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dryrot

Uk Borrowing Hits February Record - £Bn11.8

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Hi

http://www.bbc.co.uk/news/business-12816898

Public sector borrowing last month was £11.8bn, a record for the month of February.

The official figure, provided by the Office for National Statistics, was nearly double the £6.9bn forecast by economists. Public sector net borrowing now stands at £123.5bn for the financial year so far. This suggests the government remains on course to meet the £149bn borrowing total forecast for the full year. That figure comes from the government-appointed Office for Budgetary Responsibility (OBR). Net debt, which is the sum of all borrowing, was £875.8bn, the ONS said. That is equivalent to 58% of GDP or total economic output.

This time last year, the total was £729.9bn, or 50.8% of GDP.

"The public finance numbers for February were significantly worse than expected," said James Knightley from ING.

"Admittedly, recent numbers have been better than hoped, but today's outcome further reduces the likelihood of any formal giveaway in tomorrow's Budget."

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A lady I know that works for the NHS says they have run out of money...they are waiting for their next budget to pay the bills from the last one. She rekons they will have 6 months before they need the following years budget :blink:

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A lady I know that works for the NHS says they have run out of money...they are waiting for their next budget to pay the bills from the last one. She rekons they will have 6 months before they need the following years budget :blink:

So, about 6 months until the next lot of QE then.

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So, about 6 months until the next lot of QE then.

I can't see what else they think is the right thing to do...

I know it is wrong but they think it is right,

It's all going to end in tears

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I can't see what else they think is the right thing to do...

I know it is wrong but they think it is right,

It's all going to end in tears

The longer they leave interest rates low and they longer they keep spending and the more they print...they worse it will get.

No one wants to make the hard decisions and become unpopular. Someone will eventually have to make the hard decision. I'll do it if they like :lol:

The most likely solution...destruction and rebuilding...i.e. war...a big war....worked in the 1940's !!! Someone in government will work it out soon...and they rest of us will be cannon fodder.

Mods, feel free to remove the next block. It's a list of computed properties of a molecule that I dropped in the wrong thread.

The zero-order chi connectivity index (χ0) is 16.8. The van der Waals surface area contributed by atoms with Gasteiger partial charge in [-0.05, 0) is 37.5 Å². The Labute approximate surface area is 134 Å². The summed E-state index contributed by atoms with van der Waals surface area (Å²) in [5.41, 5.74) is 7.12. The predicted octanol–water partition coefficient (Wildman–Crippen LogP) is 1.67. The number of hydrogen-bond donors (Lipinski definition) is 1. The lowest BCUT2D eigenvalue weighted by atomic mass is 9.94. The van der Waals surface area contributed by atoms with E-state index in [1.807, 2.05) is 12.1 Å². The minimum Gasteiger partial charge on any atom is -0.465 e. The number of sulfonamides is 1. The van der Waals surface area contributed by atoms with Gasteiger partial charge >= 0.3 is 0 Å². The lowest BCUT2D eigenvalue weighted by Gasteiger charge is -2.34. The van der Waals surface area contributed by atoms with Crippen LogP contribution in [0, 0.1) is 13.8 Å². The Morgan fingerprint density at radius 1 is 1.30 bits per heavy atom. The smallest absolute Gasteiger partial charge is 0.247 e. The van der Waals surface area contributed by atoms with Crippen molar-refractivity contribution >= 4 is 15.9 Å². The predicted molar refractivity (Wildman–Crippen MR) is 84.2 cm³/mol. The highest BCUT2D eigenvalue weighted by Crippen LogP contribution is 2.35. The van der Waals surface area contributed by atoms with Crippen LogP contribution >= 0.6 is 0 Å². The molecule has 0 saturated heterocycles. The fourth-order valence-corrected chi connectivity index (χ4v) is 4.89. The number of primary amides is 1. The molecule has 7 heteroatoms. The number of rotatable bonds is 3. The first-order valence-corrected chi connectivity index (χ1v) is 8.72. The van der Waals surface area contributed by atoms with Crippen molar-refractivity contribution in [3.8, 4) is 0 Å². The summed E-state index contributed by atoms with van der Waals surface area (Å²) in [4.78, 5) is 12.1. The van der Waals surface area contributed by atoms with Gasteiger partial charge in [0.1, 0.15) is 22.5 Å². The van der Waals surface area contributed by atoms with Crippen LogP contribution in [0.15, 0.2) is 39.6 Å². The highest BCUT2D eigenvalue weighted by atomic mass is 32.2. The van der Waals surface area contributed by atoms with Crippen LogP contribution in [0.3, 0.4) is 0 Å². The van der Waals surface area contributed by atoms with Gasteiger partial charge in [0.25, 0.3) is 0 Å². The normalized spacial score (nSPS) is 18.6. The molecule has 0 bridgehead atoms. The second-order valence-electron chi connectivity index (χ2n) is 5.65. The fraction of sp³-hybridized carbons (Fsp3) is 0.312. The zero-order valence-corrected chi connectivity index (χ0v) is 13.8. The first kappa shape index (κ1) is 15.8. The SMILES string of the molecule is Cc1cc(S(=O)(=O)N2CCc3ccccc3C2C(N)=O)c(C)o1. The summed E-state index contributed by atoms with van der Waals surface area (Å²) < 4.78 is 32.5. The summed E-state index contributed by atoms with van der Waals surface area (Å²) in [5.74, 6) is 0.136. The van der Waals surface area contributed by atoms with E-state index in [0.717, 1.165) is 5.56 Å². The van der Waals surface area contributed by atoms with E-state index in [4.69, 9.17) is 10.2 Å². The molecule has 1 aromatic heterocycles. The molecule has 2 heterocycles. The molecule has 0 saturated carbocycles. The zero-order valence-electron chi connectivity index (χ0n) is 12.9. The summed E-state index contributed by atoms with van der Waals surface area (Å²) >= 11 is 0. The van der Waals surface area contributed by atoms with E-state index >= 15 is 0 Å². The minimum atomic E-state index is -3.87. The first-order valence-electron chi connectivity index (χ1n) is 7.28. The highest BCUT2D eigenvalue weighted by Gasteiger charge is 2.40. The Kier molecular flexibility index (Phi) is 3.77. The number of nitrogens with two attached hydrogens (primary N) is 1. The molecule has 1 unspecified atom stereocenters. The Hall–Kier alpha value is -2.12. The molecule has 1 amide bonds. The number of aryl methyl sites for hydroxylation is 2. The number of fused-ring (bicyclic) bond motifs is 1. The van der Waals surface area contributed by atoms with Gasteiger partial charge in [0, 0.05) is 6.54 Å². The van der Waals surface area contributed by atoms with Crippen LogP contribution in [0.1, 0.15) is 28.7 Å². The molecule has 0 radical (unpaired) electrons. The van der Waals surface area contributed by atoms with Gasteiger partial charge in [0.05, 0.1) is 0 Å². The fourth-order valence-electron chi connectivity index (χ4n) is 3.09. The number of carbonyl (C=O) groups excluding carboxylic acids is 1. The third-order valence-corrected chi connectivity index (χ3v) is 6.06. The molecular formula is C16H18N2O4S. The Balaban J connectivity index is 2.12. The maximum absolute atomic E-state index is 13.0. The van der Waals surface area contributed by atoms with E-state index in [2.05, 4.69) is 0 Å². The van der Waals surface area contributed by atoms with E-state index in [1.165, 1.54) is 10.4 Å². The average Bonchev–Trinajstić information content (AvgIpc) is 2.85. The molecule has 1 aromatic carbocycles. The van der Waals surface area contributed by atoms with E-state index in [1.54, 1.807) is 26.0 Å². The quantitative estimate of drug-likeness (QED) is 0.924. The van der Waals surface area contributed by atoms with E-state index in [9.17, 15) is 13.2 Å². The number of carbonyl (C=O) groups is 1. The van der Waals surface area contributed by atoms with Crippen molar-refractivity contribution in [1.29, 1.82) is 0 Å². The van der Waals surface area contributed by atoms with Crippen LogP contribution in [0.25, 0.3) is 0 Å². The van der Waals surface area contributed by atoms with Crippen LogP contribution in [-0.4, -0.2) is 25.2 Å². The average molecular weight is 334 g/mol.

Edited by TheCountOfNowhere

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The longer they leave interest rates low and they longer they keep spending and the more they print...they worse it will get.

No one wants to make the hard decisions and become unpopular. Someone will eventually have to make the hard decision. I'll do it if they like :lol:

its all very exciting like a multitrillion game of kerplunk, my current betting is Labour getting lumped with the heavy marble action sometime in their next innings after the next election

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Too bad all of you are not bothering with taking on loans....

Your inaction is forcing the politicians hand into increasing the money velocity, and at your expense of course.

Hehe. Wonderful things, these central banks. There is no winning unless you have a revolution.

Edited by cashinmattress

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Come on you lot! Don't you remember January's figures?

UK Jan public finances best in 2 yrs

Strong income tax receipts helped Britain to a bigger-than-expected surplus in its public finances in January, official data showed on Tuesday, putting the government firmly on track to meet its 2010/11 borrowing target.

Taken together, January's weren't as good as reported and February's aren't as bad as reported.

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Come on you lot! Don't you remember January's figures?

UK Jan public finances best in 2 yrs

Strong income tax receipts helped Britain to a bigger-than-expected surplus in its public finances in January, official data showed on Tuesday, putting the government firmly on track to meet its 2010/11 borrowing target.

Taken together, January's weren't as good as reported and February's aren't as bad as reported.

Wasn't there a revision of the January figures?

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Wasn't there a revision of the January figures?

Yes ... first report 5.3bn surplus, revised to 6.3bn surplus so better than first thought.

Does not really allow for the terrible figure reported today ... mind you, that will be revised too! Oh the fun!!!!

In the 21st century with computing power as it is I am surprised we cannot press a button on the first day of the month to get the final figures for the entire previous month! I suppose that would not leave enough time to "spin in right" and do all of the necessary "seasonal adjustments"?!

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I could be wrong, but does this mean there is no way out.

Won't they end up cutting benefits and NHS spending by half and increasing taxes.

The telling thing is the length of time they have felt compelled to keep interest rates at this record low, is it an attempt to maintain asset prices or an attempt to create growth, either way it is very extreme and doesn't look like it's going to work.

Can anything be done to halt unemployment and the resulting spiral into oblivion.

Still summers coming.

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I could be wrong, but does this mean there is no way out.

Won't they end up cutting benefits and NHS spending by half and increasing taxes.